Things That Matter

Here’s The Story Of One Undocumented Family Torn Apart During The Devastating Attack On 9/11

Robert Giroux / Robert Giroux

Luis Alfonso Chimbo and Ana Soria had come a long way since they met as children in Cuenca, Ecuador. They were married, living in Brooklyn with their son, and 34-year-old Chimbo was working for the Windows of the World restaurant–the very top floor of the North Tower of the World Trade Center. Chimbo had been promoted to a management position in the receiving department that takes inventory and stocks supplies. They were living the American dream as undocumented immigrants in New York City. In August, Ana Soria suffered a miscarriage. He took nearly a month off to be with her and care for the family. 

He was due to return to work on September 11, 2001. 

The morning of 9/11, Chimbo got up at 5 a.m. and left for work.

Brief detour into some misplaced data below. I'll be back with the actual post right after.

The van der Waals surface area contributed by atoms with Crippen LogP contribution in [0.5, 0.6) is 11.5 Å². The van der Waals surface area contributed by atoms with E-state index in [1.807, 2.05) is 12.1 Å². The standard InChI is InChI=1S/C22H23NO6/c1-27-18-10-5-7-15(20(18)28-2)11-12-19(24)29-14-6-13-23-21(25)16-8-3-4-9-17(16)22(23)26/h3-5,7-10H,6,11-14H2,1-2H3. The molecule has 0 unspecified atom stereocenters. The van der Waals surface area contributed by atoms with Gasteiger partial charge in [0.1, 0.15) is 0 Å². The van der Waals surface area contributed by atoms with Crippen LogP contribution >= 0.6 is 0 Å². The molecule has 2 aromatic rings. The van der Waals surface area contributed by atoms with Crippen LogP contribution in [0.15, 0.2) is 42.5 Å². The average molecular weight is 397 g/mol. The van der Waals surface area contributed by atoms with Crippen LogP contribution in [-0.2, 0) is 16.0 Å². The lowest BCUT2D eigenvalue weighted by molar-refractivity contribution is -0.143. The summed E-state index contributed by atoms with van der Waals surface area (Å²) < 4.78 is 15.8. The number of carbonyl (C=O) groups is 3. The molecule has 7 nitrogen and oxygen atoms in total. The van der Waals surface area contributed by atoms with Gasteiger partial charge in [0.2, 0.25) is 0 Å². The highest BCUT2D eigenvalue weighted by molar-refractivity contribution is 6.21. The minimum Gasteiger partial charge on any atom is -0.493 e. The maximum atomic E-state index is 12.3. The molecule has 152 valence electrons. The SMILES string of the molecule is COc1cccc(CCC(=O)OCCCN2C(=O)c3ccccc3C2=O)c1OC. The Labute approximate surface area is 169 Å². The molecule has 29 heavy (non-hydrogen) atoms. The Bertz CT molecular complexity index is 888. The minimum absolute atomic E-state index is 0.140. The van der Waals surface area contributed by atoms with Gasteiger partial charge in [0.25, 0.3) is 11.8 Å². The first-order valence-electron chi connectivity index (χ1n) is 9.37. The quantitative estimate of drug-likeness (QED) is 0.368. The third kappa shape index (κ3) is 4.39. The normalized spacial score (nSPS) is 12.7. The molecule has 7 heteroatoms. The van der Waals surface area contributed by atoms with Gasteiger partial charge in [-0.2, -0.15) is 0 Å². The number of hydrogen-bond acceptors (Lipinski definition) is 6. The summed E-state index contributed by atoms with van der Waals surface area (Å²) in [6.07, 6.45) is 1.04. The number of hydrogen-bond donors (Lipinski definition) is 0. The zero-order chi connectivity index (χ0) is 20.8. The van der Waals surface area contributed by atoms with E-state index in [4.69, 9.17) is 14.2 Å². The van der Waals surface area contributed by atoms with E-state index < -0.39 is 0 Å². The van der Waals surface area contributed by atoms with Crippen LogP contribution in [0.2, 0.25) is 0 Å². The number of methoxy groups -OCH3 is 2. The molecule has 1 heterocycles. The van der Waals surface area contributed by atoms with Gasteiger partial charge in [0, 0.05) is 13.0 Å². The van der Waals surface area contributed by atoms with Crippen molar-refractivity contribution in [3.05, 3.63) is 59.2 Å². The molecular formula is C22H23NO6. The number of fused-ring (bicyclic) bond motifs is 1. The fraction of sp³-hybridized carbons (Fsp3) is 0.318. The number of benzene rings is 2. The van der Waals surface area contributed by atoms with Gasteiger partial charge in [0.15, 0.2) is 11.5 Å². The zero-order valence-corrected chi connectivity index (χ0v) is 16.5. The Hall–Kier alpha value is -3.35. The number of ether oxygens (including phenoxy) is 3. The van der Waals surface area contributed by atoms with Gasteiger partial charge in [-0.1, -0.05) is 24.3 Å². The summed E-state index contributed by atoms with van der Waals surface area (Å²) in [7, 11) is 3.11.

Credit: “Luis Alfonso Chimbo at the Windows on the World restaurant in New York, circa 2000.” Digital Image. Time Magazine. 10 September 2019.

The night before, he set his clothes out for his first day back and prepared a bag. He was always prepared. Chimbo would usually kiss Soria as he got out of bed. That morning, he didn’t. Soria went to their window and said, “Goodbye, my love” as he drove away.

Hours later, while working at the restaurant, Chimbo was trapped on the top floor of the North Tower after a plane was flown into the tower.

The Windows of the World staff included immigrants from over 24 countries.